Hi *! I have taken the liberty of ruthlessly editing the article, to transform it into a first-class wikipedia citizen eventually. I realize that I've removed content that contains valid and valuable information, and which represents long and hard work by other people. The content is not lost, merely commented out, and can be cherry-picked at leisure. (Besides, Wikipedia does not lose anything and you can always revert my changes if you disagree). However, I felt that the previous state of the article required a heavy-handed clean-up effort. I hope we can arrive at a sub-page structure that leaves room for the interesting and diverse historical information on ambisonics while keeping the main article short and to the point, while transforming the anecdotal style to something that's more in keeping with encyclopaedic writing. (I'm picking this up as I go, so feel free to shorten my contributions even more!) I realize that there is currently too much "original research" (aka. stuff everyone knows) which needs backing up by citations, and that we are totally missing information on psycho-acoustic criteria and optimisations vs. physically correct sound field reconstruction. Time permitting, I will try to add some missing bits in the near future, and I hope that other Ambisonics enthusiasts will join in. Nettings (talk) 22:12, 16 December 2013 (UTC)

After extensive editing, the article is coming into shape, but almost back to its former length, unfortunately. The "Theoretical foundation" section is still woefully incomplete, it definitely needs a formulation of the SH and a connection to the Helmholtz equation. I suggest that whoever tackles this section properly splits it off into another subpage, maybe "Theoretical foundation of Ambisonics", and we add a {{Detail}} template at the end of the "Gentle introduction"... That way, we can keep the main page short and sweet while not glossing over important details.Nettings (talk) 16:29, 28 December 2013 (UTC)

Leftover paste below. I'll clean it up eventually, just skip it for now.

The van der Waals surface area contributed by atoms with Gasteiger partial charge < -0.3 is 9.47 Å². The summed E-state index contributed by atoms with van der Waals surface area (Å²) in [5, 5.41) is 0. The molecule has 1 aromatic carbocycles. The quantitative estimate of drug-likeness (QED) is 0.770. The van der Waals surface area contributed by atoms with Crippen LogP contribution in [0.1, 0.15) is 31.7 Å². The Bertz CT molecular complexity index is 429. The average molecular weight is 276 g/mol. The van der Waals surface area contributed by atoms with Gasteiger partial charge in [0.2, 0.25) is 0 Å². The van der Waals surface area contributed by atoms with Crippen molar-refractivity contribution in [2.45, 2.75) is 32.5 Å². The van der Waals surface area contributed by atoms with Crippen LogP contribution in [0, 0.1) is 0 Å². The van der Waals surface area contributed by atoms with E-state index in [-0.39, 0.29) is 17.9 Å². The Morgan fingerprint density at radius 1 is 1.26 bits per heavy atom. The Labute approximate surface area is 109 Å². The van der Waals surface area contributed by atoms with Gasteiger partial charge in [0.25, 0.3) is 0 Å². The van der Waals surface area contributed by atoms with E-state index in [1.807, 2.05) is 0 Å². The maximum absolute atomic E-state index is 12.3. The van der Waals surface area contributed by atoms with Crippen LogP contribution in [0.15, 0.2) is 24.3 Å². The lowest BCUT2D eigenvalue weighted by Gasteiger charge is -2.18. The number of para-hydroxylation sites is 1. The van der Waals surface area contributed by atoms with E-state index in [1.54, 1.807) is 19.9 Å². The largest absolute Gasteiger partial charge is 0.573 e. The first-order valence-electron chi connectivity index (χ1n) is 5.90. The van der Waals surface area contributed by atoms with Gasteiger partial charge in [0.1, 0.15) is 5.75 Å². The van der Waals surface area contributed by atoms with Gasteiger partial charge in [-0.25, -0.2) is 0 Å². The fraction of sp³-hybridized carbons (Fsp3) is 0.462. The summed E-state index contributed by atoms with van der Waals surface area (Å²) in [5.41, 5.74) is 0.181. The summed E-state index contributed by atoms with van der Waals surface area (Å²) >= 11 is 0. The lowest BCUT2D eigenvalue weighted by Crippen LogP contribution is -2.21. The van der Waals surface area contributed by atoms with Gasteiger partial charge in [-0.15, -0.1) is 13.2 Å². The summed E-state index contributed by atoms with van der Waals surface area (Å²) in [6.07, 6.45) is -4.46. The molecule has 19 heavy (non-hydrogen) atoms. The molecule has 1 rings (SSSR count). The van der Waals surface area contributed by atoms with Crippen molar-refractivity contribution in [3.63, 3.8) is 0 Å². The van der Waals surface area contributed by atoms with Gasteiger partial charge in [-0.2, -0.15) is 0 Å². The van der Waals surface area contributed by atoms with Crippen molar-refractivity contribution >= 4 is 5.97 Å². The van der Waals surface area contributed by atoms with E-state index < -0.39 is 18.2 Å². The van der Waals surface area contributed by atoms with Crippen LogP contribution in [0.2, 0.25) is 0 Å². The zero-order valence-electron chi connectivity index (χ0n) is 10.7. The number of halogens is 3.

Things to do as of 2013-01-04[edit]

  • Expand section Theoretical foundation/Soundfield analysis with all-out attack on Kirchhoff-Helmholtz, wave equation and multipole expansion. I'm picking up the details as I go, so I'd appreciate someone more knowledgeable to beat me to it :) Nettings (talk) 13:18, 3 January 2014 (UTC)
  • Expand section on History of Ambisonics. I added this section because the old page used to be all about history and very little about stuff that actually matters today, but there is lots of good information there that must be salvaged, without letting it clutter the important stuff. Depending on how much interesting material turns up, a sub-page might be warranted. Nettings (talk) 13:18, 3 January 2014 (UTC)

Psychoacoustics of spatial and directional perception[edit]

My general problem with the topic is that it does not actually deal with psychoacoustics, with is a psychometric. Rather, it employs a number of basic terms from acoustics, and borrowed from psychoacoustics, as if they were 'real', and exclusively metric. A simple example is that if a mono source needs to be 'placed' in a position which is between two loudspeakers, the signal will be transduced by both. Simply using precedence effect, a person sitting closer to one speaker will 'perceive' / interpret the sound as coming from that speaker rather than 'somewhere between' [sic] the speakers.

The Psychoacoustics section simply describes the dual-band (duplex) theory of sound localization first proposed by Lord Rayleigh around 1900, and used by Blumlein in his 1933 patent on stereo. It omits pinnae cues, but what is there is uncontroversial. Neither the article nor this talk page uses the phrase "somewhere between", so I am not sure what this refers to. Also, in Ambisonics, all speakers cooperate to localize a sound; a mono source is never fed to just one speaker. Because of this, the precedence (Haas) effect is not significant. (talk) 21:38, 8 July 2014 (UTC)

Another example is the use of the term 'near-field', without an adequate explanation of what it means in acoustics and recording. I find that there are lots of interesting terms related to this article, and the 'field' of ambisonics, however, in my experience, after over a decade of explanation and 'concert hall examples', sadly, I still hear it as messed-up mono.

I agree that near-field is not adequately explained. In Ambisonics, it only applies to decoder design, so it doesn't mean much in acoustics or recording. Finally, what you hear is what you hear, and nobody can argue with that. Others, however, do not hear messed-up mono (whatever that is). (talk) 21:38, 8 July 2014 (UTC)

For further reading on this area, while it is an older book, revised twice, I highly recommend: Spatial Hearing, The Psychophysics of Human Sound Localization, Jens Blauert, MIT Press, ISBN 0-262-02413-6.

<Spatial Hearing, The Psychophysics of Human Sound Localization, Jens Blauert, MIT Press, ISBN 0-262-02413-6>

Kaustin6969 (talk) 22:39, 7 July 2014 (UTC)